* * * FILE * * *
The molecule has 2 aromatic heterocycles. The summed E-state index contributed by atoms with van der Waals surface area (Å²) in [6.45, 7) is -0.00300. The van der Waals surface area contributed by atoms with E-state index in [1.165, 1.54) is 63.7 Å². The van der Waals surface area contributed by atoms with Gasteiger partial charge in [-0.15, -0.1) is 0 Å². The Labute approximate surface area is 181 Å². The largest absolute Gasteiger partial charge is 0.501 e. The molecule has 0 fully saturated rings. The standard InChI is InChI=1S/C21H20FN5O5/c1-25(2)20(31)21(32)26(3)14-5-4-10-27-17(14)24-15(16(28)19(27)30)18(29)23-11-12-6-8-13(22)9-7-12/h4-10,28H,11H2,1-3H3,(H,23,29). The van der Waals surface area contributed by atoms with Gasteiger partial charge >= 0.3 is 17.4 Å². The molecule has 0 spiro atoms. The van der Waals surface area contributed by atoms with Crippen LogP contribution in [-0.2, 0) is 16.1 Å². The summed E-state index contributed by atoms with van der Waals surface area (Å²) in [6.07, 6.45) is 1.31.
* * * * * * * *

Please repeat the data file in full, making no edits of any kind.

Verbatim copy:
The molecule has 2 aromatic heterocycles. The summed E-state index contributed by atoms with van der Waals surface area (Å²) in [6.45, 7) is -0.00300. The van der Waals surface area contributed by atoms with E-state index in [1.165, 1.54) is 63.7 Å². The van der Waals surface area contributed by atoms with Gasteiger partial charge in [-0.15, -0.1) is 0 Å². The Labute approximate surface area is 181 Å². The largest absolute Gasteiger partial charge is 0.501 e. The molecule has 0 fully saturated rings. The standard InChI is InChI=1S/C21H20FN5O5/c1-25(2)20(31)21(32)26(3)14-5-4-10-27-17(14)24-15(16(28)19(27)30)18(29)23-11-12-6-8-13(22)9-7-12/h4-10,28H,11H2,1-3H3,(H,23,29). The van der Waals surface area contributed by atoms with Gasteiger partial charge >= 0.3 is 17.4 Å². The molecule has 0 spiro atoms. The van der Waals surface area contributed by atoms with Crippen LogP contribution in [-0.2, 0) is 16.1 Å². The summed E-state index contributed by atoms with van der Waals surface area (Å²) in [6.07, 6.45) is 1.31.